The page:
Album Review


  • print
  • email
Alicia Keys: Unplugged
Alicia Keys
Unplugged
3 out of 5

star3-0

Neo-soul, by definition, is generally "unplugged," eschewing programmed beats, synths, and samples and relying instead on old-school R&B qualities like live instrumentation and old-fashioned crooning. So it's no surprise there isn't much difference between Alicia Keys' studio creations (as well as her other live performances) and her stint on MTV's once-again resurrected Unplugged. Grumbles that Keys's Unplugged isn't faithful to its namesake is even sillier considering that, in the days since Jon Bon Jovi and Richie Sambora sat on stools and played "Livin' On A Prayer" on acoustic guitars, "unplugged" has become more of a metaphorical term than a literal one. And the electricity in Keys's Unplugged is the least of its problems. After a stirring a capella intro, the set gets off to a shaky start with a medley of "Karma" and "Heartburn," two stand-out tracks from the singer's sophomore effort The Diary Of Alicia Keys. And talking isn't Keys' strong point, evidenced by her awkward interactions with the audience and an uncomfortable compliment-exchange with unexpected duet partner Adam Levine of Maroon 5. By "A Woman's Worth" (curiously titled "A Woman's Worth [Live]") and the new single "Unbreakable" (with its amusing nods to "Oprah and Stedmond" and "Will and Jada" and an electric bassline that strangely evokes Super Mario Bros.), Keys starts to warm up, lifting her original compositions to soaring new heights, the previously unreleased "Stolen Moments" and a mostly understated "Fallin'" among them. On the other hand, an abbreviated "You Don't Know My Name," truly a producer's creation, falls flat here, and she treats covers of Gladys Knight's "If I Was Your Woman" and "Every Little Bit Hurts" like vocal auditions and not the blank canvases of an interpretive artist. It's a talent that, perhaps, comes with time and experience, even for an artist so matured in other areas. It's in this way that Keys's—and Unplugged's—biggest flaw gets the big glaring spotlight.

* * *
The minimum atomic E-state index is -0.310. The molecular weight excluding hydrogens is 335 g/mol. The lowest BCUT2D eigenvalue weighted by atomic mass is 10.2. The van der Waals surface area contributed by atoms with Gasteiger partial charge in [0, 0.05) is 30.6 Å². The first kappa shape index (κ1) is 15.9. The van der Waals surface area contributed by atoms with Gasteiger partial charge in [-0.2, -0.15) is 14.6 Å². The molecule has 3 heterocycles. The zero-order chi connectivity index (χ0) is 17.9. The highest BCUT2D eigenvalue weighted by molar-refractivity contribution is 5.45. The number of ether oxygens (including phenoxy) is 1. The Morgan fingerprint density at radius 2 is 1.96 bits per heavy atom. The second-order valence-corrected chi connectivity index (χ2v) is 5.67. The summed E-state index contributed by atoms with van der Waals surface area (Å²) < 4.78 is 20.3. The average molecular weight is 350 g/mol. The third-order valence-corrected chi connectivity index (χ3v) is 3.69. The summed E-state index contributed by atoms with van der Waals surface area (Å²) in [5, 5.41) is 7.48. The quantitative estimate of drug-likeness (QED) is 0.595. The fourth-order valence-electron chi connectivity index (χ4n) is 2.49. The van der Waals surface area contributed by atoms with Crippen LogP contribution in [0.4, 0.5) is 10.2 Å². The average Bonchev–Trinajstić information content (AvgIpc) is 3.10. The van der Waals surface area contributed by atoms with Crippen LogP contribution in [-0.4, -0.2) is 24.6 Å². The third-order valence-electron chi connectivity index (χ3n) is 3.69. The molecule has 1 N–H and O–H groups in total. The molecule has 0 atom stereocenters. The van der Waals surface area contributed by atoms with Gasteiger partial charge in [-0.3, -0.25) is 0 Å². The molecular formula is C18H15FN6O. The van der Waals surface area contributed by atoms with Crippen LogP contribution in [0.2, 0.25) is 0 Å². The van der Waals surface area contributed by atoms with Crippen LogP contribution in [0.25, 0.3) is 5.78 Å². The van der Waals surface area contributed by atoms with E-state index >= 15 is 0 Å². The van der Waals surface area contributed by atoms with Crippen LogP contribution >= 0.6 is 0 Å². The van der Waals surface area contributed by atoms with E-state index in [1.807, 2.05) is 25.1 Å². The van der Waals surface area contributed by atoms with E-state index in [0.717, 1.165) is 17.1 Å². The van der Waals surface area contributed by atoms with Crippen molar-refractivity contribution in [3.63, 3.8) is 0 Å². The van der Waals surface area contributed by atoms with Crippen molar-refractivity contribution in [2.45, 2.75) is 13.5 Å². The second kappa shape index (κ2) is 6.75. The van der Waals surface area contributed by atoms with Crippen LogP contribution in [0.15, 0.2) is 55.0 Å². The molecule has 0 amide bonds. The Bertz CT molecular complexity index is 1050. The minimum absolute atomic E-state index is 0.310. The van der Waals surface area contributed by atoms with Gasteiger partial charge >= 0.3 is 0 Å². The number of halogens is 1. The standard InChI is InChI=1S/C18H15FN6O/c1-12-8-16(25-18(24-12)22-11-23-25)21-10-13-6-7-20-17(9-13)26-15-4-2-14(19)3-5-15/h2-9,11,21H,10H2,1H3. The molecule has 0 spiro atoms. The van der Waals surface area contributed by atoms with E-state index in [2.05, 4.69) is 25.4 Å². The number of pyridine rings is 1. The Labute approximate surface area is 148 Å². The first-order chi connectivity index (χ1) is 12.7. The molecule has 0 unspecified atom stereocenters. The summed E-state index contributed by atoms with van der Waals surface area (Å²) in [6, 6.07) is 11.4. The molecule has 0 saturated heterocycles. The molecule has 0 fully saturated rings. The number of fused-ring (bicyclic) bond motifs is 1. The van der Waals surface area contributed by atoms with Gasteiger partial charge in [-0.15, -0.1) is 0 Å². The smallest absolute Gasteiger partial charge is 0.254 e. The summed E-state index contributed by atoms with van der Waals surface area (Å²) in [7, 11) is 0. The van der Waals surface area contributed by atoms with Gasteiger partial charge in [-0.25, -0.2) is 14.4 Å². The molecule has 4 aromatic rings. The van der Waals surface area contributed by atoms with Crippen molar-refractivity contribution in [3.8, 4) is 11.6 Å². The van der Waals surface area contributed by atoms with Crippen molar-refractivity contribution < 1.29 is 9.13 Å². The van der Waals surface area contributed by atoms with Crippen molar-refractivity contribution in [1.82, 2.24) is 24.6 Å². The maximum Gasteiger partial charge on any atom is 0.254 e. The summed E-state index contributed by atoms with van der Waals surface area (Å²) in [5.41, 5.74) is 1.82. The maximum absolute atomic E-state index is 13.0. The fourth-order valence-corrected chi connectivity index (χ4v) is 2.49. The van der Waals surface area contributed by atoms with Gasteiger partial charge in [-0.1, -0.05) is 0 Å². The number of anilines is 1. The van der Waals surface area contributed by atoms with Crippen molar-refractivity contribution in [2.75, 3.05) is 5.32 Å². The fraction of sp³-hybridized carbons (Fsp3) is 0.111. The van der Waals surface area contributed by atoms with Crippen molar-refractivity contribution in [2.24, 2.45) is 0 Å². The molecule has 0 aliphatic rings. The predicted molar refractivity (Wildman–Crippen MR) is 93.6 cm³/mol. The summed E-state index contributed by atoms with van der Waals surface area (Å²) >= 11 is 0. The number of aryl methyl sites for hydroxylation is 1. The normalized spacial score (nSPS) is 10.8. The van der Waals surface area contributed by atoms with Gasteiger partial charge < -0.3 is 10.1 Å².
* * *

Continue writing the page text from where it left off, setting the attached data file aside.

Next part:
Label: J Release date: October 13, 2005

  • print
  • email



From our partners




FEATURES


Around the Web


Site by  Docent Solutions